At present, we are seeing only 3 different shapes with the mulching blades and these are the straight blades, the 3-armed blades and the curved straight blades. The main purpose of these blades is to cut and disintegrate the weeds and grass including leaves, small branches and twigs so that these can easily decompose.
If your lot has been invaded with watery weeds or vines that are easy to cut but have the tendency to wrap around other types of mulching blades, the mulching blades should be preferred. You just have to start hitting the vegetation from the top to avoid the long grass wrapping around the base of the blade. All types of wild grass can grow quickly and are hard to remove especially if you are using the wrong type of blade. But with the mulching blade, these can be disintegrated quickly including their stems.
Your brush cutter should be packed with lots of power when using mulching blades. This is because they are designed to disintegrate and not to cut cleanly so a higher torque is required to make the blade spin faster and do its smashing and mulching job.
Among the brush cutter blades types, the smasher blades don’t have the sharp edges so they heavily rely on their weight and smashing power to squash vegetation really hard. The most common of them are the pivoting flail type blades with linked chains and the round metal head with folding metal blades that straighten out when the rotary head of the brush cutter spins fast. These blades are very effective on softer grass and weeds and also on leaves and small twigs. However, you also need a more powerful torque with these blades to make them efficient.
Smasher blades don’t require sharpening most of them. If the grooves on the tips of the armed blades get dull, you just need to run the engine and spin the blade and tap a concrete lightly on a slant position to thin up the tips of the blade. Chain blades don’t have many issues but once they show weakness in their links or get thinned up, better replace them.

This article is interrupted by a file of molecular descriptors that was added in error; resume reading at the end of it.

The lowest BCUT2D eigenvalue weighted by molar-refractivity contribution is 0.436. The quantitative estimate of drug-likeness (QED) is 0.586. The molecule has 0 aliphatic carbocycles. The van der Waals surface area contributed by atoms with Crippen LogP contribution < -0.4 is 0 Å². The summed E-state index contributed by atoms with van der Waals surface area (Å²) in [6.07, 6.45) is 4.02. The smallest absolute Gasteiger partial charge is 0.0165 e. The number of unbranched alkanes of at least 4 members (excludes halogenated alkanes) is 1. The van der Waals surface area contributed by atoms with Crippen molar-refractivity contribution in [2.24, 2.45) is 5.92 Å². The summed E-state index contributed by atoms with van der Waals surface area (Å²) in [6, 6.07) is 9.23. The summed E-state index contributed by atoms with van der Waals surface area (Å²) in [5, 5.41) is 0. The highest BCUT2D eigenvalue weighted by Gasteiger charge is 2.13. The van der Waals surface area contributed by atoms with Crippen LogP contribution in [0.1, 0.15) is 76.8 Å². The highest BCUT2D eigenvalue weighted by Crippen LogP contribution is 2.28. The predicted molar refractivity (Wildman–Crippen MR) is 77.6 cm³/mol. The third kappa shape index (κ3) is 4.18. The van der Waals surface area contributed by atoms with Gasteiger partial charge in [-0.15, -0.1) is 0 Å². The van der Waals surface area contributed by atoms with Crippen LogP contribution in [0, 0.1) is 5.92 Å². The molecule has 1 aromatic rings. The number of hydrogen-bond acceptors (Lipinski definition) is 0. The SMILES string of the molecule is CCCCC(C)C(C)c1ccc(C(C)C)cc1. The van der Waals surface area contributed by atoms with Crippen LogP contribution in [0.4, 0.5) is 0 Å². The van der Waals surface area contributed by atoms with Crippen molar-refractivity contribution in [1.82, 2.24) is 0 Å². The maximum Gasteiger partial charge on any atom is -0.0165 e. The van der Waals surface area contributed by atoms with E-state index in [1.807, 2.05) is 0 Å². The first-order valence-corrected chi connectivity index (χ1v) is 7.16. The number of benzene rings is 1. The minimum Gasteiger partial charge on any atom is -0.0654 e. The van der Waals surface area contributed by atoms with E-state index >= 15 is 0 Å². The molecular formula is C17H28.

In some European countries, the smasher linked-type blades are prohibited because they have the potential to get detached as the rotary head of the brush cutter spins fast and can cause injury. There’s already a history of accidents with the chain types so we also don’t also recommend the chain types.
How to Use Brush Cutter Blades for Weedeater
If you are familiar with weed eaters, these are also called weed whackers or string trimmers by many people. These machines use nylon strings in whacking out weeds with blinding speed and cutting it with more precision. You can use weed whackers against tall, tough grass and weeds which make them ideal trimming tools on areas where grass mowers can’t reach. But what if you have discovered that at the back of your house there’s part of your lot that has overgrown woody plants that needed to be cut? Can your weedeater deal with it? The answer is yes and no.
Yes because most manufacturers of weedeaters fabricate attachments to their products that can enable these to be equipped with brush cutting blades. And no if your string trimmer is not capable of this fitting feature as some old models of weed whackers are made solely for trimmer use. So it depends on the model of the weedeater that you could use it both for grass trimming and brush cutting.
Moreover, before you change your trimmer line into a brush cutter blade, better check first the capacity of your machine because the choice of your brush cutter blades for weedeater will depend on the capacity of the engine. For example, a brush cutter circular blade requires that it must spin 100 to 120 rotations per second to make it an effective branch cutter. So you will need either a 2-stroke or a 4-stroke engine with at least 1.5hp for this capability. To change from nylon string to brush cutter blade, we have specified instructions below for the easy and quick replacing process.
Advantage of Shifting from Brush Cutter Blades to String Trimmer
Both brush cutters and string trimmers provide common benefits to users so if you want to switch from one mode to another. But what are the advantages and disadvantages of having a weed eater capable of equipping brush cutting blades? If you have a lawn that is properly maintained by the best lawn mower, some of the areas along the lawn that your mower cannot reach are usually the edges near the pavements or corners or under the trees. These spaces would always have growth of weeds and grasses which you must also trim. So this is the best job for the weedeater. There are three ways that a weedeater can be better than a brush cutter and these are trimming, mowing and edging grasses. If you use a brush cutter with a blade on soft grass, you may produce an uneven cut and may even damage the roots of the grass and dig up the soil. Therefore, using nylon trimmer is the only way to go when working on soft grass or watery plants.